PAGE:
In the most recent version of my ProcLib (which may or may not be visible, I don't remember), I have vector functions as #define statements, like so:
// this:
#define new_vec2(x, y) list(x, y)

#define vec2_add(u, v) new_vec2(u[1]+v[1], u[2]+v[2])
#define vec2_sub(u, v) new_vec2(u[1]-v[1], u[2]+v[2])

#define vec2_mag(u) sqrt(u[1]*u[1] + u[2]*u[2])

#define vec2_scale(u, s) new_vec2(u[1]*s, u[2]*s)
#define vec2_unit(u) vec2_scale(u, 1/vec2_mag(u))

// etc.

The problem I have with the above is that it's creating a new /list for every operation. Would it be better to instead have them calculate on vector u itself, instead of returning a (new) resultant vector?
// or this:
// (operations are made on the vector itself instead of making a new /vector datum)
var comp[]
New() comp = args

for(var/d in max(comp.len, v.comp.len))
comp[d] += v.comp[d]

for(var/d in comp.len)
comp[d] *= s

// etc.

With the first method, you can do multiple operations in just one line. For example, I have a gravity simulator. This is as much as I can remember off the top of my head, but I think it's a good example.
// src and m are objects with mass
// pos (position) is a (vector, /list) coordinate
var d[] = vec2_sub(m.pos, pos) // displacement vector
var r = vec2_mag(d) // distance between them
vel = vec2_add(vel, vec2_scale(d, grav_const * m.mass / r / r / r))

This makes a total of 3 /lists just to change one vector. One as a result of vec2_sub, another as a result of vec2_scale, and the last as a result of vec2_add. vel is a whole new /list in the end.

To do this with the second method:
var vector/d = new(m.pos.comp.Copy())

var r = d.mag()
d.scale(grav_const * m.mass / r / r / r)


This makes only one vector, d for displacement, which is modified and eventually added to vel.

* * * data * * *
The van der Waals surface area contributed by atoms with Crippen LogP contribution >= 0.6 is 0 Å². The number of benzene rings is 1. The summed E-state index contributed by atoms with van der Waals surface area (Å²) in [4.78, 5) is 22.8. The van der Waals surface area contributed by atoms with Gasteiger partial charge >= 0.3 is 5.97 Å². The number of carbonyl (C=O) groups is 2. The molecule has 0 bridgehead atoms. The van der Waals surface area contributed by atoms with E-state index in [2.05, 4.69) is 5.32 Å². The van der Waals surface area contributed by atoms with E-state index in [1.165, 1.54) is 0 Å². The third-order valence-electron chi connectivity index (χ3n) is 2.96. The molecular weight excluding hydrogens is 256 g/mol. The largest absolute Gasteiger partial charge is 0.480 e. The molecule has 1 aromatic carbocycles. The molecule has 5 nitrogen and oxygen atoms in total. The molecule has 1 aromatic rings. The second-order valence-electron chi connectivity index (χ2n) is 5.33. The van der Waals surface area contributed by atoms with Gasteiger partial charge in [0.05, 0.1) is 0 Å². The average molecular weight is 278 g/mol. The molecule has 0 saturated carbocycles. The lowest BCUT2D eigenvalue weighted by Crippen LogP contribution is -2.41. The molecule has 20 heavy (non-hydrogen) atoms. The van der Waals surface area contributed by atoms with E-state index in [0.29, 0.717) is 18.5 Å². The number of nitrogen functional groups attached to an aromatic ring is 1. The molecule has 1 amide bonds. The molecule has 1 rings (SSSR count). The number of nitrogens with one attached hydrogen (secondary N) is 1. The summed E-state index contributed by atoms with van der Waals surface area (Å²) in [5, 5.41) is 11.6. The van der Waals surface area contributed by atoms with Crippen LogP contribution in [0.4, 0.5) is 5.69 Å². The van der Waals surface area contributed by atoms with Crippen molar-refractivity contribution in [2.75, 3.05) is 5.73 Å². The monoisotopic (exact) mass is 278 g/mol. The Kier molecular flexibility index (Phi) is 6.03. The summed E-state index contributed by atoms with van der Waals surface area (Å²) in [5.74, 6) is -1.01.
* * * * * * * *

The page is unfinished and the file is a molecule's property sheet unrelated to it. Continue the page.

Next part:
Which way is best? Is there even a significant difference? Can we have native vector support?
I'd expect that native vectors would be treated like lists so I don't think the performance would be much different.

The second code snippet is pretty simple. I'd just give vectors a copy proc so you can say m.pos.copy() instead of new(m.pos.comp.Copy()).

You could also add procs that operate on vectors in addition to procs that belong to vector objects. The catch is that these procs have to return new vector objects, but sometimes that's what you want:

// instead of doing this:
var/vector/d = new(m.pos.comp.Copy())

// you can do:
var/vector/d = vec_sub(m.pos, pos)

This would make your second snippet even simpler.

I'm not sure how much of a difference this all makes. If one method takes twice as much time you might consider that significant, but these vector operations shouldn't be the bottleneck in your program anyway.
Ideally, I want to get the same performance from doing this:
vel_x += accel_x
vel_y += accel_y

as this:
vel += accel
// vel and accel are vectors
Unless adding vectors is the only thing your program does, you will not be able to detect the difference in performance between performing one addition operation or two.

With lists or vector objects it's not the math that's time consuming, it's the garbage collection when the intermediate objects go out of scope.